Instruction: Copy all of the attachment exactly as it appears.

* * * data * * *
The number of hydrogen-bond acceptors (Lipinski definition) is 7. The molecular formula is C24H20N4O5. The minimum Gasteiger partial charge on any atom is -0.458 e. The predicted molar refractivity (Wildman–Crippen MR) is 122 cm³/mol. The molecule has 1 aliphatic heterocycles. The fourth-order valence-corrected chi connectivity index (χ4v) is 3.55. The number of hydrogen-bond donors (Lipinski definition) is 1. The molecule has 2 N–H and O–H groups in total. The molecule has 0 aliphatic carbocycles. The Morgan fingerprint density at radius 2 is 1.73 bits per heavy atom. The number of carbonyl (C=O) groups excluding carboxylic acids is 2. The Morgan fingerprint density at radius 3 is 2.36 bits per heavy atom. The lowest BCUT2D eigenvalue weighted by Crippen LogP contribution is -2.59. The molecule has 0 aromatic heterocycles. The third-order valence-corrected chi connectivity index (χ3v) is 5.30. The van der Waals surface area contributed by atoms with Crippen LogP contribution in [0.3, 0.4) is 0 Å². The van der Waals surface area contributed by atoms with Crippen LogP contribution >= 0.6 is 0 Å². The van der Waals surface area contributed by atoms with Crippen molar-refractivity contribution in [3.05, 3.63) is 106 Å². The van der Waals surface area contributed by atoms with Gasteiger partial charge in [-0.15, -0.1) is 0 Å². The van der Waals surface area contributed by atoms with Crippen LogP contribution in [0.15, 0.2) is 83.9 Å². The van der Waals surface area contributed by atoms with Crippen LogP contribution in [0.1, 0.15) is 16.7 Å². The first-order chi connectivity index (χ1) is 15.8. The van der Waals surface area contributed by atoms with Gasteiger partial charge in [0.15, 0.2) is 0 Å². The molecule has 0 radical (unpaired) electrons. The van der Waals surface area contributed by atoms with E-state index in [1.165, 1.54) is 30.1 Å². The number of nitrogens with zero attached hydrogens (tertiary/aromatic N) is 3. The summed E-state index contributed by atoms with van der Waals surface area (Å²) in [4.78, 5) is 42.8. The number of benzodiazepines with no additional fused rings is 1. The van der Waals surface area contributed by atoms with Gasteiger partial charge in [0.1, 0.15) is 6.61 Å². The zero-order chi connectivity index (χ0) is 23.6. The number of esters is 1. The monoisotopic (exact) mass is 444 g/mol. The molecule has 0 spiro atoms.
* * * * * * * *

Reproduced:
The number of hydrogen-bond acceptors (Lipinski definition) is 7. The molecular formula is C24H20N4O5. The minimum Gasteiger partial charge on any atom is -0.458 e. The predicted molar refractivity (Wildman–Crippen MR) is 122 cm³/mol. The molecule has 1 aliphatic heterocycles. The fourth-order valence-corrected chi connectivity index (χ4v) is 3.55. The number of hydrogen-bond donors (Lipinski definition) is 1. The molecule has 2 N–H and O–H groups in total. The molecule has 0 aliphatic carbocycles. The Morgan fingerprint density at radius 2 is 1.73 bits per heavy atom. The number of carbonyl (C=O) groups excluding carboxylic acids is 2. The Morgan fingerprint density at radius 3 is 2.36 bits per heavy atom. The lowest BCUT2D eigenvalue weighted by Crippen LogP contribution is -2.59. The molecule has 0 aromatic heterocycles. The third-order valence-corrected chi connectivity index (χ3v) is 5.30. The van der Waals surface area contributed by atoms with Crippen LogP contribution in [0.3, 0.4) is 0 Å². The van der Waals surface area contributed by atoms with Crippen LogP contribution >= 0.6 is 0 Å². The van der Waals surface area contributed by atoms with Crippen molar-refractivity contribution in [3.05, 3.63) is 106 Å². The van der Waals surface area contributed by atoms with Gasteiger partial charge in [-0.15, -0.1) is 0 Å². The van der Waals surface area contributed by atoms with Crippen LogP contribution in [0.15, 0.2) is 83.9 Å². The van der Waals surface area contributed by atoms with Crippen LogP contribution in [0.1, 0.15) is 16.7 Å². The first-order chi connectivity index (χ1) is 15.8. The van der Waals surface area contributed by atoms with Gasteiger partial charge in [0.15, 0.2) is 0 Å². The molecule has 0 radical (unpaired) electrons. The van der Waals surface area contributed by atoms with E-state index in [1.165, 1.54) is 30.1 Å². The number of nitrogens with zero attached hydrogens (tertiary/aromatic N) is 3. The summed E-state index contributed by atoms with van der Waals surface area (Å²) in [4.78, 5) is 42.8. The number of benzodiazepines with no additional fused rings is 1. The van der Waals surface area contributed by atoms with Gasteiger partial charge in [0.1, 0.15) is 6.61 Å². The zero-order chi connectivity index (χ0) is 23.6. The number of esters is 1. The monoisotopic (exact) mass is 444 g/mol. The molecule has 0 spiro atoms.